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MF GALAXY

MF GALAXY is a weekly podcast powered by four mighty engines: * Writers on writing: the craft and the business * Pop culture including TV, movies, graphic novels, and more * Progressive politics, activism, and social enterprise * Africentric change-makers, histories, cultures, art, and more! Mixing brand-new interviews with classic conversations (from my archive of 23 years in broadcasting) with famous and dynamic figures in the arts, Hollywood, and politics, MF GALAXY will take you to places you've never been before, and deliver fresh insights on the places you've been.
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Now displaying: Category: africentric, progressive politics, malcolm x
Feb 23, 2016

While it’s remarkable that a man who didn’t live past age 39 has achieved immortality, Malcolm X accomplished so much in his brief, dramatic life that the reasons are clear. He was one of the most significant figures of the 20th Century, an African-American whose life, experiences, influences, and effects crossed continents and oceans.

Born in 1925 to a family of activists for Marcus Garvey’s internationalist United Negro Improvement Association, young Malcolm faced numerous obstacles including the murder of his father, likely by Klansmen. Descending to crime and prison, he recreated himself with the aid of the Nation of Islam, one of the many groups that rose following the US government’s destruction of Garvey’s UNIA.

Malcolm employed his astounding intellect, oratorical skill, and organisational brilliance to build the NOI from a few scattered temples of a few hundred people into a nation-wide organisation, and became an electrifying international figure. His success provoked jealousy among other leaders of the NOI, and fear at the highest levels of US intelligence, amply demonstrated in the books Malcolm X: The FBI File by Claybourne Carson and The Judas Factor: The Plot to Kill Malcolm X by Karl Evanzz.

Such jealousy, fear, and intrigue from shadowy heights of US power collided on Feb. 21, 1965, when five NOI assassins murdered the man described by the FBI as a potential “Black messiah.” Malcolm’s final testament, the Autobiography which he co-authored with Alex Haley, is a modern classic.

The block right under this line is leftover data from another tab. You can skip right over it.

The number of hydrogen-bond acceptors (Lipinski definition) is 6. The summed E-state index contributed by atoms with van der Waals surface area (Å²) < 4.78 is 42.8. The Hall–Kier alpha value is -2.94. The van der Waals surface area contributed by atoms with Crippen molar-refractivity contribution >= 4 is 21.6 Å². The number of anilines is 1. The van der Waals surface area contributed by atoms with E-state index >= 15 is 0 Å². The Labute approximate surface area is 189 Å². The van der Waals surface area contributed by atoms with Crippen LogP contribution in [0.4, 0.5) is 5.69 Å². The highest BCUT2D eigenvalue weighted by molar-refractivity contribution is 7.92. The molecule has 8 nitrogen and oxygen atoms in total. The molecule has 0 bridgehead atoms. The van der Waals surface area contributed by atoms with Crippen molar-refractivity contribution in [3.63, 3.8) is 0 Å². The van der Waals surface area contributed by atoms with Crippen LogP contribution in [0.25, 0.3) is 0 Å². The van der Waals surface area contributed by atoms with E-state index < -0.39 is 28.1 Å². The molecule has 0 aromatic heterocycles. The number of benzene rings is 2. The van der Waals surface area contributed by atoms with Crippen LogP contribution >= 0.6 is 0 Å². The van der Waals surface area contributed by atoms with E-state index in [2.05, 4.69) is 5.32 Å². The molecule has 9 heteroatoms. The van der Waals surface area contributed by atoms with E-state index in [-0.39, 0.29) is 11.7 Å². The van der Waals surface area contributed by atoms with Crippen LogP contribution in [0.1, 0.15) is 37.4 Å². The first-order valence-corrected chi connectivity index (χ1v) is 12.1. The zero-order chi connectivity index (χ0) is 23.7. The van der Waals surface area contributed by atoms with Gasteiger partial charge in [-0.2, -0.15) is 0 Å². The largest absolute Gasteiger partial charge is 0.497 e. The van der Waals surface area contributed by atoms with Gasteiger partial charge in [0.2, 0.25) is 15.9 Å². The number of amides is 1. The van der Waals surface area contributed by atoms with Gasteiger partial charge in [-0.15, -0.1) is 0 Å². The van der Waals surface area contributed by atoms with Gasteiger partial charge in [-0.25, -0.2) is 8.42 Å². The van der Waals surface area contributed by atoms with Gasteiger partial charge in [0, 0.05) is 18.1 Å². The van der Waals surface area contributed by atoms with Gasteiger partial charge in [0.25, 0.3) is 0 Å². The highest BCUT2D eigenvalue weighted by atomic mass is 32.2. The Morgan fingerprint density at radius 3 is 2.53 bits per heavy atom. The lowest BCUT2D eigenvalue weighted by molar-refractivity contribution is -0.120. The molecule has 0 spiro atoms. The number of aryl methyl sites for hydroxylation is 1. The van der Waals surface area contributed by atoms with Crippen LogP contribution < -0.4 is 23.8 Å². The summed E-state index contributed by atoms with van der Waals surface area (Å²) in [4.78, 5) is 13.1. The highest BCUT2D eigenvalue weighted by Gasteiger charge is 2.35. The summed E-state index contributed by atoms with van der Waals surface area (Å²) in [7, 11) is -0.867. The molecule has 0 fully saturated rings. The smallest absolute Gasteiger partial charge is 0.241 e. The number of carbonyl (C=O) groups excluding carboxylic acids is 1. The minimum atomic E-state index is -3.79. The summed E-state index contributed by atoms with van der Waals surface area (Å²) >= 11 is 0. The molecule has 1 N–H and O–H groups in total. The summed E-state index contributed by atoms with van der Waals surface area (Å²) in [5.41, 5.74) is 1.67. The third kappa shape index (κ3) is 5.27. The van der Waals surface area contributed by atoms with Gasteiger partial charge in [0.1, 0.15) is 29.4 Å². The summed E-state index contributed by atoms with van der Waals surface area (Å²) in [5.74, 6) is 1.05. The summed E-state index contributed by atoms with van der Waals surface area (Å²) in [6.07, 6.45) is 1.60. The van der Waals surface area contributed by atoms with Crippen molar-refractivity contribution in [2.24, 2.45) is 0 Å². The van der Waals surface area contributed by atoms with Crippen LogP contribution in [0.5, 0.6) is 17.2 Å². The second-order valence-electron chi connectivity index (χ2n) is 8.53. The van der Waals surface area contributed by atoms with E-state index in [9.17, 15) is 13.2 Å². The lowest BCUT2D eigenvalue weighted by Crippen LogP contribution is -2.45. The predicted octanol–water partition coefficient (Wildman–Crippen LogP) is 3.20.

On this episode of MF GALAXY, we’ll hear from a man who was an apprentice of Malcolm X: A. Peter Bailey. Bailey is a journalist, activist, former editor of Ebony Magazine, a founding member of Malcolm’s secular, united-front Organisation of Afro-American Unity, and editor of its newsletter The Blacklash. With Rodnell P. Collins, a nephew of Malcolm X, Bailey is the author of Seventh Child: A Family Memoir of Malcolm X. He’s also one of the key figures behind the classic book Malcolm X: The Man and His Times.

Bailey spoke with my by telephone from Washington DC on May 16, 2005, just before Malcolm’s 80th birthday. He discussed:

  • Following Malcolm’s path directly by becoming the founding editor of the OAAU’s newsletter, just as years before Malcolm X had founded Muhammad Speaks, the newspaper of the Nation of Islam
  • His personal experience of Malcolm X from working with him in the OAAU
  • Why the OAAU stated repeatedly that it was not a civil rights organisation but a human rights organisation
  • How Malcolm X’s revolutionary internationalism preceded—if not shaped—that of Martin Luther King
  •  
  • The many deficiencies in the anti-Malcolm X biography Malcolm: The Life of a Man Who Changed Black America by Bruce Perry, which later formed much of Manning Marable’s book Malcolm X: A Life of Reinvention, and
  • Bailey’s attempts to keep the US-based Socialist Workers Party and its publishing arm Pathfinder Press from seizing control of Malcolm X’s legacy and historical image

 

Along the way, Bailey cites Betty Shabazz, Malcolm X’s widow; the Pan-Africanist scholar and activist Dr. John Henrik Clarke, the credited editor of Malcolm X: The Man and His Times; and novelist John Oliver Killens, author of And Then We Heard the Thunder.

We began by discussing the controversy around creating the Malcolm X and Dr. Betty Shabazz Memorial and Education Centre out of the remnants of the Audubon Ballroom where assassins killed Malcolm X in 1965.


 

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